This vehicle was powered by a Meteor Mk.6 petrol engine, developing 650 hp. Even though the engine remains unchanged, the gearing of the Centurion's transmission had been lowered in order to increase tractate force. However due to these changes maximum road speed reached only 33 km/h. Tracks of the CEBARV were actually reversed in order to provide better grip while backing-out of the water. Air intakes have been raised.

This beach recovery vehicle was operated by a crew of 4, including 2 engineers and a diver.

The current British Hippo beach armored recovery vehicle is based on a German Leopard 1A5 main battle tank chassis, specially modified for the beach recovery mission. It was developed under the Future Beach Recovery Vehicle (FBRV) programme to replace the CEBARV. Prime contractor was Hagglunds Moelv of Norway. The Hippo was adopted in 2003. Only 4 of these beach recovery vehicles are in service with the Royal Marines. The Hippo is used for the same roles including unbeaching, unbroaching and anchoring of landing craft as well as the recovery of drowned vehicles. In addition, it provides a lee for recovery and diving operations.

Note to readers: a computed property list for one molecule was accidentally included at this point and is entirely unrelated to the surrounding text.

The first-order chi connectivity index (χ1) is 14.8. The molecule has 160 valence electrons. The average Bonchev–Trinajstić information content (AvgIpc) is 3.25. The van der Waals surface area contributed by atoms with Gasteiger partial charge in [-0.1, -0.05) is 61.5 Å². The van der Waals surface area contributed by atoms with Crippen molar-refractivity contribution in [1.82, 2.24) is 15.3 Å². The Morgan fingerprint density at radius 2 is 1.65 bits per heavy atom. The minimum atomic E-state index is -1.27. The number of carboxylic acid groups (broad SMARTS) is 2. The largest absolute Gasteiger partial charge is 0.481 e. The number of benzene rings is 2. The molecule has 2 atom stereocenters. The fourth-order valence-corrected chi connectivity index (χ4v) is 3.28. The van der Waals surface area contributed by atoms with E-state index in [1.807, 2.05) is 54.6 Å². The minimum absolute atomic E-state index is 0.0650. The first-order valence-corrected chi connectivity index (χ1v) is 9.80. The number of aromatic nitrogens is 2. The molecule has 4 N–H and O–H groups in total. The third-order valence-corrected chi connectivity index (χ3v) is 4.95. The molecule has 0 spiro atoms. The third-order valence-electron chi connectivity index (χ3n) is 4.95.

Another operator of beach recovery vehicles is a Dutch military. It operates a small number of Bulldog beach recovery vehicles.



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Još jedan Brit na bazi Čelendžer 1
CRARRV
Armored recovery vehicle

The British CRARRV is the most powerful armored recovery vehicle, available today.
Entered service Late 1980s
Crew 3 + 2 men
Dimensions and weight
Weight 62 t
Length 9.59 m
Width 3.62 m
Height 3 m
Performance
Lifting capability 6.5 t
Winch capacity 52 t / 104 t
Towed load 68 t
Earth working capacity ~ 170 m³/h
Armament
Machine guns 1 x 7.62 mm
Mobility
Engine Rolls-Royce Condor CV12 TCA diesel
Engine power 1 200 hp
Maximum road speed 59 km/h
Range 500 km
Maneuverability
Gradient 58%
Side slope 40%
Vertical step 0.9 m
Trench 2.8 m
Fording 1.07 m